Hospitals file unfair labor practice charge over MNA’s intent to strike

[anvplayer video=”5132855″ station=”998122″]

Minnesota health systems are filing an unfair labor practice charge against a Minnesota nurses’ union following notice of their intent to strike in 10 days.

Labor experts said this charge sounds more serious than it actually is.

The Minnesota Nurses Association (MNA) says 15,000 nurses are planning to picket on Sept. 12 if they can’t agree on a contract with area hospitals.

RELATED: MNA files intent to strike; 15,000 nurses could walk off job

Six Minnesota hospital providers — Essentia Health, St. Luke’s, M Health Fairview, Children’s, HealthPartners and North Memorial — responded to the intent to strike by filing an unfair labor practice charge with the National Labor Relations Board (NLRB) on Thursday.

The hospitals claim the nurses’ union didn’t file a 30-day notice with the Minnesota Bureau of Mediation Services, making the strike illegal.

MNA fired back, calling the move “desperate.”

The union addressed the claim in a statement, saying, “BMS does not have any jurisdiction over private-sector employees.”

“An unfair labor practice charge is essentially an allegation that one party or another has violated labor law,” John Budd, a University of Minnesota labor relations expert, said. “At a general level, it can be a tactic, especially in bargaining, but a lot of times there’s also merit behind it as well.”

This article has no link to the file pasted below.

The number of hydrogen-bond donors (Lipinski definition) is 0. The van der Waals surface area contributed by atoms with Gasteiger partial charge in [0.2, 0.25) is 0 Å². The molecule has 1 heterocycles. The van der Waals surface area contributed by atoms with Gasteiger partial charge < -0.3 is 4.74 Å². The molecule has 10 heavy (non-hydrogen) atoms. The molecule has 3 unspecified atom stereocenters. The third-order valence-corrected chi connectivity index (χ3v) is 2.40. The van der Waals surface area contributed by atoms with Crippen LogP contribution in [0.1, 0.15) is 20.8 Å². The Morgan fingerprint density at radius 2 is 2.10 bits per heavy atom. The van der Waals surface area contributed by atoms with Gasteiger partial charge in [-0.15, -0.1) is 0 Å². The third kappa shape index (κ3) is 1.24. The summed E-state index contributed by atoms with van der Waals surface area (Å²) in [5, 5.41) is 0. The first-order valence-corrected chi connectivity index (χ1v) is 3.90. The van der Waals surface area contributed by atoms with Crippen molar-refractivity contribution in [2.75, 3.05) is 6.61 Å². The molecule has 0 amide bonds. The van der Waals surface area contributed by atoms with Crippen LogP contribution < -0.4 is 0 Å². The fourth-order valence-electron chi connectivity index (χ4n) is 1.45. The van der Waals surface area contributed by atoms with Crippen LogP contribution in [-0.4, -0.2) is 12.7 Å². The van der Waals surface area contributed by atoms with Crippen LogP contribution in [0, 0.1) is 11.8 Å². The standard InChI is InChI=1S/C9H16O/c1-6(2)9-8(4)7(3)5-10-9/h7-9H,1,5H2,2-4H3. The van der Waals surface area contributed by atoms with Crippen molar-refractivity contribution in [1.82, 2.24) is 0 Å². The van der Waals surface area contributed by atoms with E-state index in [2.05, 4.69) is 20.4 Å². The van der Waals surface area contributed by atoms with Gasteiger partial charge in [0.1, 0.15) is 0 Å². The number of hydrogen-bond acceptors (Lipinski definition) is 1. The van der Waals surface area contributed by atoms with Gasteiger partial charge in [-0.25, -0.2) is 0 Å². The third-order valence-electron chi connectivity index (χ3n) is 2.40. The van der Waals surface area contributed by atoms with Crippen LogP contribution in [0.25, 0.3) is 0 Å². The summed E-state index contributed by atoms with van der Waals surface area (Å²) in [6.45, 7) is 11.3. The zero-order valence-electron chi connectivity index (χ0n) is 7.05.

Budd explained that since the unfair labor practice charges have been filed, what comes next is in the hands of the NLRB.

“They’ll have to issue some kind of ruling as to whether they think this has enough merit to look at it more seriously and actually adjudicate it or whether they’re just going to say, ‘No, there’s no basis to this,'” he explained.

But if labor officials validate the claims and the nurses continue to go on strike, Budd said it’s likely that they’ll receive a notice from the labor relations board.

“Usually, the only thing that it (the board) can do is to issue a cease-and-desist order. So essentially say, ‘Stop violating the law, play nice,'” he said.

Budd said, in the meantime, trying to find common ground and agreeing on a contract is likely what comes next among all parties.

“If the hospitals or the union is looking for something that they can do, they can keep talking at the negotiating table,” Budd said.

Several hospitals released statements saying they plan to keep negotiating in good faith and hope to avoid a strike.

The next negotiating session for St. Luke’s is set for Sept. 8.